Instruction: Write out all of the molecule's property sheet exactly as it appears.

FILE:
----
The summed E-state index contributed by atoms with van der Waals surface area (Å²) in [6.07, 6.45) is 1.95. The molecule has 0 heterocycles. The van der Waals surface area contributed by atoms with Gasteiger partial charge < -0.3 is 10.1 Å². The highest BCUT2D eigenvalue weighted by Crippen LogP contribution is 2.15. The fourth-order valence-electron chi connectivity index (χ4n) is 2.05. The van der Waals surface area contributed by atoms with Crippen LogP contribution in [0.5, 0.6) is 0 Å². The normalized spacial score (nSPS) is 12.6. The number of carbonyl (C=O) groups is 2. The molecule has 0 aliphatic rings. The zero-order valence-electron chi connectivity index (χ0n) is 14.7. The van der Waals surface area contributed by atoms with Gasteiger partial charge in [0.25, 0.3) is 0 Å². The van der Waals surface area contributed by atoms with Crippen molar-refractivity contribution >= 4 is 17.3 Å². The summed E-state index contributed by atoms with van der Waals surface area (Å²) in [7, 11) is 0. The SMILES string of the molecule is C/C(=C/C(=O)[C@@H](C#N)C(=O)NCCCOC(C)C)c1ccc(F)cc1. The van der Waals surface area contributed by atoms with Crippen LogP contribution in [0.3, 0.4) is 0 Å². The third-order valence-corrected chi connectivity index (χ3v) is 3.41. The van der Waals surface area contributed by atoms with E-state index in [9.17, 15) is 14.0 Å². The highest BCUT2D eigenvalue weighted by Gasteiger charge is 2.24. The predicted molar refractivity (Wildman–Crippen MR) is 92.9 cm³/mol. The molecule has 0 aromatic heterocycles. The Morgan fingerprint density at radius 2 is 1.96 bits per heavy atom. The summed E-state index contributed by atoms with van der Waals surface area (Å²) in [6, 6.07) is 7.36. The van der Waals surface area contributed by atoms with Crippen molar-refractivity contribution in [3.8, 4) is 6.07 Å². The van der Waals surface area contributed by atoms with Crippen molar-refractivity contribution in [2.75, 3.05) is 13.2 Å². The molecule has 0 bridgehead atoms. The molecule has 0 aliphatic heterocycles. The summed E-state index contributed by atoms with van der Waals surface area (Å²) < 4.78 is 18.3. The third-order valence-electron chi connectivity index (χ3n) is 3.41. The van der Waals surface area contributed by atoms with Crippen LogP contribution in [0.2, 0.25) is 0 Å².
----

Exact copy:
The summed E-state index contributed by atoms with van der Waals surface area (Å²) in [6.07, 6.45) is 1.95. The molecule has 0 heterocycles. The van der Waals surface area contributed by atoms with Gasteiger partial charge < -0.3 is 10.1 Å². The highest BCUT2D eigenvalue weighted by Crippen LogP contribution is 2.15. The fourth-order valence-electron chi connectivity index (χ4n) is 2.05. The van der Waals surface area contributed by atoms with Crippen LogP contribution in [0.5, 0.6) is 0 Å². The normalized spacial score (nSPS) is 12.6. The number of carbonyl (C=O) groups is 2. The molecule has 0 aliphatic rings. The zero-order valence-electron chi connectivity index (χ0n) is 14.7. The van der Waals surface area contributed by atoms with Gasteiger partial charge in [0.25, 0.3) is 0 Å². The van der Waals surface area contributed by atoms with Crippen molar-refractivity contribution >= 4 is 17.3 Å². The summed E-state index contributed by atoms with van der Waals surface area (Å²) in [7, 11) is 0. The SMILES string of the molecule is C/C(=C/C(=O)[C@@H](C#N)C(=O)NCCCOC(C)C)c1ccc(F)cc1. The van der Waals surface area contributed by atoms with Crippen LogP contribution in [0.3, 0.4) is 0 Å². The third-order valence-corrected chi connectivity index (χ3v) is 3.41. The van der Waals surface area contributed by atoms with E-state index in [9.17, 15) is 14.0 Å². The highest BCUT2D eigenvalue weighted by Gasteiger charge is 2.24. The predicted molar refractivity (Wildman–Crippen MR) is 92.9 cm³/mol. The molecule has 0 aromatic heterocycles. The Morgan fingerprint density at radius 2 is 1.96 bits per heavy atom. The summed E-state index contributed by atoms with van der Waals surface area (Å²) in [6, 6.07) is 7.36. The van der Waals surface area contributed by atoms with Crippen molar-refractivity contribution in [3.8, 4) is 6.07 Å². The van der Waals surface area contributed by atoms with Crippen molar-refractivity contribution in [2.75, 3.05) is 13.2 Å². The molecule has 0 bridgehead atoms. The molecule has 0 aliphatic heterocycles. The summed E-state index contributed by atoms with van der Waals surface area (Å²) < 4.78 is 18.3. The third-order valence-electron chi connectivity index (χ3n) is 3.41. The van der Waals surface area contributed by atoms with Crippen LogP contribution in [0.2, 0.25) is 0 Å².